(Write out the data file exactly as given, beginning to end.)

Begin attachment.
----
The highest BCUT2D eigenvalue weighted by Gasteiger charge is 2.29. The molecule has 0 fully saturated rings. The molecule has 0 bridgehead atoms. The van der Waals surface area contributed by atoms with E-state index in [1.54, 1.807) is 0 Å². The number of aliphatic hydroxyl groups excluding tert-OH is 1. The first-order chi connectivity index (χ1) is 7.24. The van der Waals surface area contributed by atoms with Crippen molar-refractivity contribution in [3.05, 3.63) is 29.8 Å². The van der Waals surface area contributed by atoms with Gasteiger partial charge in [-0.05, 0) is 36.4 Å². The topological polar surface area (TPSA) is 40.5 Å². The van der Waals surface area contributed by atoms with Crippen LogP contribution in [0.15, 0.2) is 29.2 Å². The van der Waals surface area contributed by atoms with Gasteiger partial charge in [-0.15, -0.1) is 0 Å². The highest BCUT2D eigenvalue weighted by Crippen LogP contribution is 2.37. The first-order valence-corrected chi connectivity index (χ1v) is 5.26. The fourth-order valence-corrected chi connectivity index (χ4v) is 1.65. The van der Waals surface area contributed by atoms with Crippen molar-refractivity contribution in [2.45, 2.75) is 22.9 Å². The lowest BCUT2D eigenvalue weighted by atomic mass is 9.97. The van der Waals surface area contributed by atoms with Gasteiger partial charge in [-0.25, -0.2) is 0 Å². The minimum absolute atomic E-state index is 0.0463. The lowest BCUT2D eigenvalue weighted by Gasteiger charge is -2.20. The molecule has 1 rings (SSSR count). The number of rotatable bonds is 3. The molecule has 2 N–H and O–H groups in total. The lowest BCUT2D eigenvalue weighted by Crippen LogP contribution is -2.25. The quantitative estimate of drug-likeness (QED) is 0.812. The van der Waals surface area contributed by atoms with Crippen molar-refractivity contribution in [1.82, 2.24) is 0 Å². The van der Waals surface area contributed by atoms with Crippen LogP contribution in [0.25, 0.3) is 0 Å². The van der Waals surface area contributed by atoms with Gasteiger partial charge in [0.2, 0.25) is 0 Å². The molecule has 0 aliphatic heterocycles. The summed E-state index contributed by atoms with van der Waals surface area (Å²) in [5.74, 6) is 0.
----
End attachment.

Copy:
The highest BCUT2D eigenvalue weighted by Gasteiger charge is 2.29. The molecule has 0 fully saturated rings. The molecule has 0 bridgehead atoms. The van der Waals surface area contributed by atoms with E-state index in [1.54, 1.807) is 0 Å². The number of aliphatic hydroxyl groups excluding tert-OH is 1. The first-order chi connectivity index (χ1) is 7.24. The van der Waals surface area contributed by atoms with Crippen molar-refractivity contribution in [3.05, 3.63) is 29.8 Å². The van der Waals surface area contributed by atoms with Gasteiger partial charge in [-0.05, 0) is 36.4 Å². The topological polar surface area (TPSA) is 40.5 Å². The van der Waals surface area contributed by atoms with Crippen LogP contribution in [0.15, 0.2) is 29.2 Å². The van der Waals surface area contributed by atoms with Gasteiger partial charge in [-0.15, -0.1) is 0 Å². The highest BCUT2D eigenvalue weighted by Crippen LogP contribution is 2.37. The first-order valence-corrected chi connectivity index (χ1v) is 5.26. The fourth-order valence-corrected chi connectivity index (χ4v) is 1.65. The van der Waals surface area contributed by atoms with Crippen molar-refractivity contribution in [2.45, 2.75) is 22.9 Å². The lowest BCUT2D eigenvalue weighted by atomic mass is 9.97. The van der Waals surface area contributed by atoms with Gasteiger partial charge in [-0.25, -0.2) is 0 Å². The minimum absolute atomic E-state index is 0.0463. The lowest BCUT2D eigenvalue weighted by Gasteiger charge is -2.20. The molecule has 1 rings (SSSR count). The number of rotatable bonds is 3. The molecule has 2 N–H and O–H groups in total. The lowest BCUT2D eigenvalue weighted by Crippen LogP contribution is -2.25. The quantitative estimate of drug-likeness (QED) is 0.812. The van der Waals surface area contributed by atoms with Crippen molar-refractivity contribution in [1.82, 2.24) is 0 Å². The van der Waals surface area contributed by atoms with Crippen LogP contribution in [0.25, 0.3) is 0 Å². The van der Waals surface area contributed by atoms with Gasteiger partial charge in [0.2, 0.25) is 0 Å². The molecule has 0 aliphatic heterocycles. The summed E-state index contributed by atoms with van der Waals surface area (Å²) in [5.74, 6) is 0.